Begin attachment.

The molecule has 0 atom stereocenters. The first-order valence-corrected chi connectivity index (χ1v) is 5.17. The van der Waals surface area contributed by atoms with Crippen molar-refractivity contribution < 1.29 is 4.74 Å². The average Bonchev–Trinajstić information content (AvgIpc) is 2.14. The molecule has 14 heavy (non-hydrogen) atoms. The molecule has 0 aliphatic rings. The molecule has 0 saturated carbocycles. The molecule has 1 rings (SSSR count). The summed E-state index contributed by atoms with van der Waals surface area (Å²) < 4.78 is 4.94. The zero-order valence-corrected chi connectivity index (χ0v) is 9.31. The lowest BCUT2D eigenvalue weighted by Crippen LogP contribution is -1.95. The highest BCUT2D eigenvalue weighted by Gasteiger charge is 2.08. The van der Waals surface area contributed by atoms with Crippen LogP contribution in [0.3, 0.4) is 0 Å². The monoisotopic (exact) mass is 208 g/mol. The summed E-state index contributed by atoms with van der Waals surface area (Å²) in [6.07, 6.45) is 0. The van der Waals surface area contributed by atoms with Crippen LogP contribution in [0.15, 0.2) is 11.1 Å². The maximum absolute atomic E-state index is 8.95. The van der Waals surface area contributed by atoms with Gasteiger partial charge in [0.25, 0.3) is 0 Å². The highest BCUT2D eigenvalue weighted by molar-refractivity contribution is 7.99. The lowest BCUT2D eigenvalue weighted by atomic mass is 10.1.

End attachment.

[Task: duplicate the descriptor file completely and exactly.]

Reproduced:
The molecule has 0 atom stereocenters. The first-order valence-corrected chi connectivity index (χ1v) is 5.17. The van der Waals surface area contributed by atoms with Crippen molar-refractivity contribution < 1.29 is 4.74 Å². The average Bonchev–Trinajstić information content (AvgIpc) is 2.14. The molecule has 14 heavy (non-hydrogen) atoms. The molecule has 0 aliphatic rings. The molecule has 0 saturated carbocycles. The molecule has 1 rings (SSSR count). The summed E-state index contributed by atoms with van der Waals surface area (Å²) < 4.78 is 4.94. The zero-order valence-corrected chi connectivity index (χ0v) is 9.31. The lowest BCUT2D eigenvalue weighted by Crippen LogP contribution is -1.95. The highest BCUT2D eigenvalue weighted by Gasteiger charge is 2.08. The van der Waals surface area contributed by atoms with Crippen LogP contribution in [0.3, 0.4) is 0 Å². The monoisotopic (exact) mass is 208 g/mol. The summed E-state index contributed by atoms with van der Waals surface area (Å²) in [6.07, 6.45) is 0. The van der Waals surface area contributed by atoms with Crippen LogP contribution in [0.15, 0.2) is 11.1 Å². The maximum absolute atomic E-state index is 8.95. The van der Waals surface area contributed by atoms with Gasteiger partial charge in [0.25, 0.3) is 0 Å². The highest BCUT2D eigenvalue weighted by molar-refractivity contribution is 7.99. The lowest BCUT2D eigenvalue weighted by atomic mass is 10.1.